Figure 12Phase lag to solar radiation of surface energy fluxes and surface state variables used as input for the evapotranspiration models for dry (red) and wet (blue) days. Boxplot and daily estimates with filled symbols showing significant phase lag estimates.


It is important to emphasize here that the observed phase lags are not dominated by diurnal heat storage changes below the surface, since both the diurnal magnitude and the phase lag of the soil heat flux were relatively small compared to the turbulent heat fluxes. The models employed here use available energy (RnG) as input to estimate λE. However, the phase lag of the latent heat flux would only reduce by about 3 min when choosing RnG instead of Rsd as the reference variable to calculate the phase lags. Hence, the observed phase lags of λE and H to Rsd are not an artifact of the analysis, but can be considered as an imprint of L–A interaction.

The obtained phase lags of the surface fluxes and variables allow for a process-based insight into the diurnal heat exchange of the surface with the atmosphere. Since there is only limited heat storage in the surface layer itself, which explains the small phase lags of the heat fluxes, the heating imbalance caused by solar radiation must be effectively redistributed. Over land it is the lower atmosphere which acts as efficient heat storage to buffer most of the diurnal imbalance caused by solar radiation, because the heat storage of the subsurface is limited by the relatively slow heat conduction into the soil. Thus, the lower atmosphere is effectively heated by surface longwave emission and the sensible heat flux, which in combination with the diurnal cycle of vertically transported turbulent kinetic energy (TKE) leads to the development of the convective planetary boundary layer (CBL) (e.g., Oke, 1987). The changes in heat storage in the CBL are reflected by the very large phase lags for air temperature and longwave downwelling radiation, which both have a phase lag of about 2.5 h. This large phase lag of air temperature then shapes (i) the vertical surface-to-air temperature gradient, which drives the sensible heat flux; and (ii) the vapor pressure deficit of the air. Despite the complexity of processes within the convective boundary layer, including the morning transition and entrainment at its top, we find that all surface energy components correlate strongly with solar radiation (Table 4). What this suggests is that the state of the surface–atmosphere system is predominantly shaped by fluxes, particularly by solar radiation as its primary driver, with the state in terms of temperatures and humidity gradients adjusting to these fluxes, rather than the reverse, where the state (in terms of temperature and humidity) drives the fluxes.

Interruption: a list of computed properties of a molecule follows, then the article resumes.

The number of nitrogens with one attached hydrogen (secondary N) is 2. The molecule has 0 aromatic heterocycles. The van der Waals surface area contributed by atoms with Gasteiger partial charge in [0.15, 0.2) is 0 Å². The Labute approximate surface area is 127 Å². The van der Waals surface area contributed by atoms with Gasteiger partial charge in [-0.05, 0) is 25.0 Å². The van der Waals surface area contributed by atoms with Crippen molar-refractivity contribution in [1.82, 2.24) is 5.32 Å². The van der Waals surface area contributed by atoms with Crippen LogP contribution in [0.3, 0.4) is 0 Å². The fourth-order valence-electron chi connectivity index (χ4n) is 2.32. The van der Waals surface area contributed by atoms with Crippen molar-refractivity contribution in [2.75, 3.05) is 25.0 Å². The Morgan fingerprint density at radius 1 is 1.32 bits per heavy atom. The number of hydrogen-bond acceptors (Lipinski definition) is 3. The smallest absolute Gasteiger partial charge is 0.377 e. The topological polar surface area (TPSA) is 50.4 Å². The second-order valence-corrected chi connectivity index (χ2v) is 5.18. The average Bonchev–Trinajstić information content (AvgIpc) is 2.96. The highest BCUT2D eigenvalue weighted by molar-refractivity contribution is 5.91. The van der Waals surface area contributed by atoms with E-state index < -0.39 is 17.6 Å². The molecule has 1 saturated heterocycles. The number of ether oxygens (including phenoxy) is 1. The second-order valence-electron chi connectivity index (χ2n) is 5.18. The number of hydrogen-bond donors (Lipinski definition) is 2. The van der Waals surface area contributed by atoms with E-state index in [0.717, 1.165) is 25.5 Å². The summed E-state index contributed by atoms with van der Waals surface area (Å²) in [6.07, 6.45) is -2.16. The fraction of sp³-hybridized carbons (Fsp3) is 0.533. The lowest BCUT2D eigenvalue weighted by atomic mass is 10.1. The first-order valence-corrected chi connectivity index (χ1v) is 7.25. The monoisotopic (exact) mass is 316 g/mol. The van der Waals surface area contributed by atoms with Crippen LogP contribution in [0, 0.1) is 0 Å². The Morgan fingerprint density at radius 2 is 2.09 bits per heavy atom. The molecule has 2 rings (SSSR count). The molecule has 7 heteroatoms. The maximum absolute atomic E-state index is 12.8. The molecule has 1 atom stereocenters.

We also found that the phase lag of the turbulent heat fluxes is affected by soil water availability. This is most clearly seen for the surface-to-air temperature gradient and the sensible heat flux, whose phase lag is 2 times larger for wet than for dry days. This means that for the same solar radiation forcing we find higher values of the sensible heat flux in the morning than in the afternoon. The effect of water availability is also seen for the phase lag of the latent heat flux and to a lesser extent for the soil heat flux.

Our findings agree well with studies which use the diurnal centroid method, showing that moisture limitation decreases the lag in timing of λE (Wilson et al., 2003; Xiang et al., 2017; Nelson et al., 2018). The phase shift of Da might enhance evaporation at the cost of the sensible heat flux during the afternoon under sufficient moisture availability. However, under drier conditions, our findings suggest that the surface heats more strongly and generates more buoyancy, which is reflected by higher aerodynamic conductances as compared to the wet conditions (Fig. 10). The larger aerodynamic conductance would then enable a more effective sensible heat exchange and would thus lower the phase difference between the sensible and latent heat fluxes.

Note that our interpretation disregards the effects of horizontal advection of moisture and temperature. Events of strong advection, e.g., of temperature, can add heat to the surface energy balance and thus alter the diurnal cycle. Similarly, events of dry air advection may enhance local λE at the cost of the sensible heat flux. Since we used composite averages and statistics over a set of days we aim to reduce the impact of such advective events. We expect that it is unlikely that such events occurred throughout all wet–dry days in a consistent manner.

4.2 Using phase lags to identify model biases

Our comparison of different modeling approaches shows that by using phase lags one can identify biases in evapotranspiration parameterizations and relate these towards processes for a better understanding of surface–atmosphere interactions under different conditions of water availability. One of our main findings is that the surface energy balance fluxes and the temperature gradient have a comparatively small phase lag to the incoming solar radiation, while air temperature and vapor pressure deficit have substantial phase lags. This difference in phase lags can then be used to infer biases in estimates of evapotranspiration. In our application of this approach to observations of one site in a temperate climate we found that evapotranspiration exhibits a comparatively small phase lag, indicating that it was dominantly driven by solar radiation and temperature gradients, and not by the water vapor pressure deficit. Our findings are in line with observations of a near-linear relationship of λE to Rsd by Jackson et al. (1983) which stimulated remote-sensing-based spatial mapping of λE (Crago, 1996). Also the semi-empirical Makkink equation to estimate potential evapotranspiration (Makkink, 1957; de Bruin and Lablans, 1998; de Bruin et al., 2015) uses Rsd as the main driver.